# LogSem Seminar talks in 2022

# 27-06-2022: The Essence of Generalised Algebraic Data Types

**Speaker:** Sergei Stepanenko

**Time:** 13:30-14:00

**Location:** Ada-333

**Abstract:**
Since their introduction twenty years ago, Generalised Algebraic Data
Types, commonly referred to as GADTs, have become a staple of modern
functional programming languages. First introduced as an extension of
Glasgow Haskell Compiler, they were since adopted by OCaml, Scala and
many other programming languages, due to their ability to establish
more precise specifications for algebraic type constructors. These
implementations, and the attendant difficulties, have also resulted in
a rich literature that tackles the problems of type inference in the
languages with ML-style polymorphism and GADTs. However, one feature
that remains somewhat understudied is the semantics of GADTs and the
nature and expressivity of these types. In this work, we intend to shed more
light on these aspects of GADTs by introducing what we believe to be
the first calculus that does not rely on the notion of a datatype
constructor to express GADTs, study soundness and expressive power of
the calculus, as well as provide some interesting and difficult open
problems.

# 27-06-2022: High-assurance synthesis of cryptographic primitives - The BLS12 pairing groups

**Speaker:** Rasmus Holdsbjerg-Larsen

**Time:** 13:00-13:30

**Location:** Ada-333

**Abstract:**
I will present our formal verification project, in which we develop
implementations of the pairing groups used in the BLS12 digital signature
scheme. By means of interactive theorem proving we provide formal guarantees of
arithmetic and security properties of functions written in a low-level
language, ExprImp, embedded in Coq. I will discuss benefits and drawbacks of
our approach, as well as how we reason about stateful code making use of loops
and function calls.

# 20-06-2022: Formalising Decentralised Exchanges in Coq

**Speaker:** Eske Nielsen

**Time:** 14:00-15:00

**Location:** Ada-333

**Abstract:**
The number of attacks and accidents leading to significant losses of
crypto-assets is growing. According to Chainalysis, in 2021, approx. $14
billion has been lost due to various incidents, and this number is dominated by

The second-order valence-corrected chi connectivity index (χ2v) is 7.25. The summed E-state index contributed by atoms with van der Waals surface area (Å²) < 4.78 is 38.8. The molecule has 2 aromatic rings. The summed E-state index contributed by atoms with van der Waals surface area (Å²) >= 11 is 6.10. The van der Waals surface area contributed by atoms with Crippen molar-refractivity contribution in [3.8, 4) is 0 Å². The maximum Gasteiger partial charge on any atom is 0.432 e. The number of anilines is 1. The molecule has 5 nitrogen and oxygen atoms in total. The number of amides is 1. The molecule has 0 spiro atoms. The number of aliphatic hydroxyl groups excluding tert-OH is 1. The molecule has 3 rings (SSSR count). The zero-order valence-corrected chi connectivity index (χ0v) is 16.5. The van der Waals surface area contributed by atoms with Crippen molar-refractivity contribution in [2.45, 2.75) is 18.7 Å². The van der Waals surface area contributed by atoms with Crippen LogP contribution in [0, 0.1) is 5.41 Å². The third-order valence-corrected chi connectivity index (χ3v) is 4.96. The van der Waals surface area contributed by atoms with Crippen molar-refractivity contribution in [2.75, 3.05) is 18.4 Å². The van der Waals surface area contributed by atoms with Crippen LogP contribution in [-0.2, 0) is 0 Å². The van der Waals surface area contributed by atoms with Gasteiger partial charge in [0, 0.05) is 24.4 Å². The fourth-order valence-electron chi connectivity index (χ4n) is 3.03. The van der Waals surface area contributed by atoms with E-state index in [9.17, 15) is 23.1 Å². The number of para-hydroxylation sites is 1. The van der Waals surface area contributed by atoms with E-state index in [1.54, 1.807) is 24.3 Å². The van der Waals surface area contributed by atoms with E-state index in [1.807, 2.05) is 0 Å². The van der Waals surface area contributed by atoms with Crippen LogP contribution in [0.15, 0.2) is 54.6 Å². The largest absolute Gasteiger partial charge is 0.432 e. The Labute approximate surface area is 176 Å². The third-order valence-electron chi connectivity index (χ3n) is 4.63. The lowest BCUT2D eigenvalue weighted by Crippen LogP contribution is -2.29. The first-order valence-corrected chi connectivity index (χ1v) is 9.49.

Decentralized Finance (DeFi) applications. In order to address these issues,
one can use a collection of tools ranging from auditing to formal methods. We
use formal verification and provide the first formalisation of a DeFi contract
in a foundational proof assistant capturing contract interactions. We focus on
Dexter2, a decentralized, non-custodial exchange for the Tezos network similar
to Uniswap on Ethereum. The Dexter implementation consists of several smart
contracts. This poses unique challenges for formalisation due to the complex
contract interactions. Our formalisation includes proofs of functional
correctness with respect to an informal specification for the contracts
involved in Dexter’s implementation. Moreover, our formalisation is the first
to feature proofs of safety properties of the interacting smart contracts of a
decentralized exchange. We have extracted our contract from Coq into CameLIGO
code, so it can be deployed on the Tezos blockchain. Uniswap and Dexter are
paradigmatic for a collection of similar contracts. Our methodology thus allows
us to implement and verify DeFi applications featuring similar interaction
patterns.

# 20-06-2022: Type theory for critical applications: cryptography and smart contracts

**Speaker:** Bas Spitters

**Time:** 13:00-14:00

**Location:** Ada-333

**Abstract:**
I will give a general overview of the work we have been doing with my group on
using type theory for smart contracts and high assurance cryptography. For
example, in the ConCert and SSProve frameworks

# 13-06-2022: A Flexible Multimodal Proof Assistant

**Speaker:** Philipp Stassen

**Time:** 13:00-13:30

**Location:** Ada-333

**Abstract:**
Recently, there has been a growing interest in type theories which include modalities, unary
type constructors which need not commute with substitution.
Here we focus on MTT, a general modal type theory which can
internalize arbitrary collections of (dependent) right adjoints. These
modalities are specified by mode theories, 2-categories whose objects
corresponds to modes, morphisms to modalities, and 2-cells to natural transformations between
modalities.
We contribute a defunctionalized NbE algorithm which reduces the type checking problem for MTT to
deciding the word problem for the mode theory. The algorithm is restricted to the class of preordered
mode theories – mode theories with at most one 2-cell between any pair of modalities.
Crucially, the normalization algorithm does not depend on the particulars of the mode theory and can be
applied without change to any preordered collection of modalities. Furthermore, we specify a bidirectional
syntax for MTT together with a type checking algorithm. We further contribute Mitten, a flexible
experimental proof assistant implementing these algorithms which supports all decidable preordered mode
theories without alteration.

# 23-05-2022: Optimizing Relational Symbolic Execution over Cryptographic Code

**Speaker:** Bastien Rousseau

**Time:** 13:00-14:00

**Location:** Nygaard-295

**Abstract:**
The constant-time property is a cryptographic property efficient to
counter-measure timing attacks, a side-channel attack. Yet, constant-time
programming is complex and is not always preserved by the compiler, therefore
source code analysis is not sufficient. A solution is to analyze constant-time
at binary level. Current state-of-the-art tools as Relational Symbolic
Execution suffer of scaling issues at binary level. We propose an optimization